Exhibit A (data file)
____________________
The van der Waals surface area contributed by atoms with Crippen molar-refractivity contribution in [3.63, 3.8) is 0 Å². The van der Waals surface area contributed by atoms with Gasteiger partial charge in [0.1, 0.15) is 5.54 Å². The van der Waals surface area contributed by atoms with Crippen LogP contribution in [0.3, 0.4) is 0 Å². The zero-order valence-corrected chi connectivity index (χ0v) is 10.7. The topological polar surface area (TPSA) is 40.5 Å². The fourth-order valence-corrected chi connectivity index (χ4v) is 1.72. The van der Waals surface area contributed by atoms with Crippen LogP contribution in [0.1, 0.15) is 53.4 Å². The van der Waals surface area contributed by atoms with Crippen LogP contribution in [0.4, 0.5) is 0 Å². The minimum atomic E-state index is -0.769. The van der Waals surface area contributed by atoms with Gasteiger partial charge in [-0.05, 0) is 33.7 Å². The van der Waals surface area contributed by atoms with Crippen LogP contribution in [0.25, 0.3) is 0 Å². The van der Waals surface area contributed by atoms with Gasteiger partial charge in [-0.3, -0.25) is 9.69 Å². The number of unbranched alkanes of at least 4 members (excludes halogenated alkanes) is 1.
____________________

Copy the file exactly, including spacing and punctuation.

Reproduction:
The van der Waals surface area contributed by atoms with Crippen molar-refractivity contribution in [3.63, 3.8) is 0 Å². The van der Waals surface area contributed by atoms with Gasteiger partial charge in [0.1, 0.15) is 5.54 Å². The van der Waals surface area contributed by atoms with Crippen LogP contribution in [0.3, 0.4) is 0 Å². The zero-order valence-corrected chi connectivity index (χ0v) is 10.7. The topological polar surface area (TPSA) is 40.5 Å². The fourth-order valence-corrected chi connectivity index (χ4v) is 1.72. The van der Waals surface area contributed by atoms with Crippen LogP contribution in [0.1, 0.15) is 53.4 Å². The van der Waals surface area contributed by atoms with Crippen LogP contribution in [0.4, 0.5) is 0 Å². The minimum atomic E-state index is -0.769. The van der Waals surface area contributed by atoms with Gasteiger partial charge in [-0.05, 0) is 33.7 Å². The van der Waals surface area contributed by atoms with Crippen LogP contribution in [0.25, 0.3) is 0 Å². The van der Waals surface area contributed by atoms with Gasteiger partial charge in [-0.3, -0.25) is 9.69 Å². The number of unbranched alkanes of at least 4 members (excludes halogenated alkanes) is 1.